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hollyhock

Stockrose kaufen pixabay

Hollyhocks (the botanical name of Alcea) are stately plants that grow up to two metres high and produce the perfect garden picture in the summertime. They belong to the Malvaceae (mallow) family. Colloquially, mallows are often called "peasant roses". This name refers to their traditional use in cottage gardens. If you want to buy hollyhocks, you will find a large selection of different varieties in the Lubera shop: https://www.lubera.co.uk/search?sSearch=Alcea

These classic summer flowers are available in many colours from white to pink and apricot to dark burgundy. In sunlight they produce a great luminosity and bring happiness to the garden. Maurice Maggi, a Swiss guerilla gardener, has helped the hollyhock in the city of Zurich to become famous by making the flower its trademark. Unrecognised in the 1980s, he began sowing mallows in the tree-grids of downtown Zurich and enchanted entire streets with his "flower graffiti". He set a standard for more nature in the city. Despite their striking appearance, the tall flower stems, which are densely covered with flowers in the summer, are very natural and not only fit in an ornamental bed, but also in natural gardens.  There is a lot of different information you can find about the origin of hollyhocks; according to Wikipedia, they could come from Asia and Europe

   
 
   
 
Hollyhock Mallow pixabay

Hollyhock: The Flowering Period

The high season for hollyhocks is June to October. However, it takes quite some time until they flower. This is because the hollyhocks are biennials, which only form a leaf rosette in the first year and in the following season they develop the flower stalks. For the most beautiful visual display they can be planted in groups.  Whoever mixes different varieties of hollyhocks together paints exciting pictures in the garden. Hollyhocks include varieties with simple flowers as well as those with double flowers. For example, the deep dark red Alcea rosea `Nigra` or the white variety Alcea rosea Spotlight-Series` Polarstar` has simple flowers. The varieties with double flowers include Alcea rosea `Pleniflora` in light pale yellow or Alcea rosea` Pleniflora` in pink. Hollyhocks like a sunny to partially shaded site with nutrient-rich, permeable soil. In the spring, composting boosts growth and flowering.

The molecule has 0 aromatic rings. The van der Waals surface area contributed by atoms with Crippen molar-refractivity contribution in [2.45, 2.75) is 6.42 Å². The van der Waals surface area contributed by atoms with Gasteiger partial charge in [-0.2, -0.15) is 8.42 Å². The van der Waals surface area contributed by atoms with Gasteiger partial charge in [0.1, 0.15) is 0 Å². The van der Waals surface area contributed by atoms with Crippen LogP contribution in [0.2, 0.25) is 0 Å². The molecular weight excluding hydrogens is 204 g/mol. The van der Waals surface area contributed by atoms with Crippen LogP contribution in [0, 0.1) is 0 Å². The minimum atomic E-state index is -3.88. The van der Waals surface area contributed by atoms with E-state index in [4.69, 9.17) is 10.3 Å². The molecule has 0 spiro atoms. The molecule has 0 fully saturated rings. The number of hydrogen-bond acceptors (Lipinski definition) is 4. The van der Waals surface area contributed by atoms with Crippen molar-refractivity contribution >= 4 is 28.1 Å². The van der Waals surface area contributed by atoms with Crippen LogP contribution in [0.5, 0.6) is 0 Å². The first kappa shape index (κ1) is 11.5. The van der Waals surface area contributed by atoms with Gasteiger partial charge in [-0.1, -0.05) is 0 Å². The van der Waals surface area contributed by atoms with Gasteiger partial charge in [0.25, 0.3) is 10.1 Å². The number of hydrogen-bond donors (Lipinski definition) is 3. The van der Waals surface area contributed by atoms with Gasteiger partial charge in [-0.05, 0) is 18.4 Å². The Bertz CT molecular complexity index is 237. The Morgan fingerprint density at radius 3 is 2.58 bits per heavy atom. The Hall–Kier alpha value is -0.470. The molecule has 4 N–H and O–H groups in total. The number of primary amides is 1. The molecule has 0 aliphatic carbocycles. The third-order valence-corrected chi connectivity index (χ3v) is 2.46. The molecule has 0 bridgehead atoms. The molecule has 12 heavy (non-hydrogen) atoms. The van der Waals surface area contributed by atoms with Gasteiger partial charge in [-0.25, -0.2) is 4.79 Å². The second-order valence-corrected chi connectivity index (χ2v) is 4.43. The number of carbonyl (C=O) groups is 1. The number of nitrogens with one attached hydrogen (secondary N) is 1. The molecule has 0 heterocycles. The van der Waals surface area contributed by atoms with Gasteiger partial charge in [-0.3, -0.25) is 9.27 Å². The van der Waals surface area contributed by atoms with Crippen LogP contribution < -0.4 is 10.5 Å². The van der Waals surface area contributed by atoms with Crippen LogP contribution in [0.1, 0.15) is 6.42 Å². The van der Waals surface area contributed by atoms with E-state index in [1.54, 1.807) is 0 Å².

Sowing Hollyhocks

Hollyhocks are considered to be biennial, but may also flower partially and, depending on the variety, over several years if they are consistently cut back after flowering. However, if you want to gets seeds from the plants, you will need to leave the flower stems. Once the seed pods are ripe, they can be collected and sown in the following May in the desired place in the garden or in seed trays. If you leave the flowered stems, the mallows sow easily by themselves and you can later control with targeted weeding, where you want them and where you prefer not to. In the Lubera shop there is an assortment of different hollyhock seeds available for your garden, including the distinctive hollyhock `Nigra` with deep dark red petals.

When should you plant hollyhocks? If you buy ready-to-plant hollyhocks instead of seeds, they should be planted directly into a bed from May or even in autumn. The ideal distance between the individual plants is around 50 cm. Although hollyhocks are very deep-rooted, it is advisable to support them in the summer months with a stick so that they can withstand the wind well and not fall over. If you want to put a special display on your terrace, you can put hollyhocks in a container. In the first year, it is advisable to put the pot in a sheltered place during the winter and wrap it with bubble wrap or a mat made out of wood wool.

Pruning Hollyhocks

In order to increase the chances that the hollyhock will bloom for several years in a row, it is advisable to cut back the plant immediately after flowering so that no unnecessary strength is lost in the seed formation. However, it is also highly recommended to leave some of the stems that have bloomed during the winter. Not only are they beautiful to look at in the winter garden, they also provide shelter for insects.

Hollyhock Diseases

Hollyhocks are robust plants, but can be attacked by the mallow disease. Brown spots form on the upper side of the leaves as well as reddish spots on the underside of the leaves. Affected leaves must be removed and disposed of in the trash to prevent further spreading. Preventively, the mallows should never be too dry. Likewise, when watering, never wet the leaves, but water directly into the root area. The site should also be as open and sunny as possible, so that the leaves can dry quickly after a rain.

An Old Dye Plant and Medicinal Plant

The hollyhock has a long history in the field of medicine. It contains, among other things, tanning and mucilage and is considered to be anti-inflammatory. Mallow is used for inflammation of the respiratory tract, but also for indigestion. It is also a classic dye plant, which can be used as a food colouring and also for the natural dyeing of wool.

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